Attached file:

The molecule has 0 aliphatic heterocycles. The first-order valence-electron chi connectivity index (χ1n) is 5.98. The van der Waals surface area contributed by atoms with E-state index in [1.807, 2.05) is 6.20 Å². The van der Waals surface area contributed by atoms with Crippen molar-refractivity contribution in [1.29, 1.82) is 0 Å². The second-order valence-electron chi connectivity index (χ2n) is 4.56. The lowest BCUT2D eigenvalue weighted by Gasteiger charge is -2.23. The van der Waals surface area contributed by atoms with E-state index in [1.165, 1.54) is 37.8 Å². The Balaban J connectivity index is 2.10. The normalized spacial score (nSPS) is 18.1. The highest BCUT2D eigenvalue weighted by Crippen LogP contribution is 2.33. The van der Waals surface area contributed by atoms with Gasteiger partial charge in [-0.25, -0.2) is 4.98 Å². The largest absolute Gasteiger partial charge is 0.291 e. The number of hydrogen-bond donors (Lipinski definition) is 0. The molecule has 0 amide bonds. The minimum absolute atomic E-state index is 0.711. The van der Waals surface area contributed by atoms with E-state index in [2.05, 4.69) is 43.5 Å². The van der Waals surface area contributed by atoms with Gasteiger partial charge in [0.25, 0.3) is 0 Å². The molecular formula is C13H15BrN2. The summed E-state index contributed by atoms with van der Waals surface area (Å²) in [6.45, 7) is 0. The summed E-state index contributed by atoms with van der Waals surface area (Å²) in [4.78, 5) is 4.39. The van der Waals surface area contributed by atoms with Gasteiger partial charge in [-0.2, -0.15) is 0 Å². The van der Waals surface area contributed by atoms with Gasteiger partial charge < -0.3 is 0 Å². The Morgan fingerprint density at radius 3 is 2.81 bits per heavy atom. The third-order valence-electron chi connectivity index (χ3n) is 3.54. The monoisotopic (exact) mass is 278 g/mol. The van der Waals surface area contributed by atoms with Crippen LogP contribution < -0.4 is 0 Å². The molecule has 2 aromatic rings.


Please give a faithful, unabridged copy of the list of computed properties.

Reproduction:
The molecule has 0 aliphatic heterocycles. The first-order valence-electron chi connectivity index (χ1n) is 5.98. The van der Waals surface area contributed by atoms with E-state index in [1.807, 2.05) is 6.20 Å². The van der Waals surface area contributed by atoms with Crippen molar-refractivity contribution in [1.29, 1.82) is 0 Å². The second-order valence-electron chi connectivity index (χ2n) is 4.56. The lowest BCUT2D eigenvalue weighted by Gasteiger charge is -2.23. The van der Waals surface area contributed by atoms with E-state index in [1.165, 1.54) is 37.8 Å². The Balaban J connectivity index is 2.10. The normalized spacial score (nSPS) is 18.1. The highest BCUT2D eigenvalue weighted by Crippen LogP contribution is 2.33. The van der Waals surface area contributed by atoms with Gasteiger partial charge in [-0.25, -0.2) is 4.98 Å². The largest absolute Gasteiger partial charge is 0.291 e. The number of hydrogen-bond donors (Lipinski definition) is 0. The molecule has 0 amide bonds. The minimum absolute atomic E-state index is 0.711. The van der Waals surface area contributed by atoms with E-state index in [2.05, 4.69) is 43.5 Å². The van der Waals surface area contributed by atoms with Gasteiger partial charge in [0.25, 0.3) is 0 Å². The molecular formula is C13H15BrN2. The summed E-state index contributed by atoms with van der Waals surface area (Å²) in [6.45, 7) is 0. The summed E-state index contributed by atoms with van der Waals surface area (Å²) in [4.78, 5) is 4.39. The van der Waals surface area contributed by atoms with Gasteiger partial charge in [-0.2, -0.15) is 0 Å². The van der Waals surface area contributed by atoms with Gasteiger partial charge < -0.3 is 0 Å². The Morgan fingerprint density at radius 3 is 2.81 bits per heavy atom. The third-order valence-electron chi connectivity index (χ3n) is 3.54. The monoisotopic (exact) mass is 278 g/mol. The van der Waals surface area contributed by atoms with Crippen LogP contribution < -0.4 is 0 Å². The molecule has 2 aromatic rings.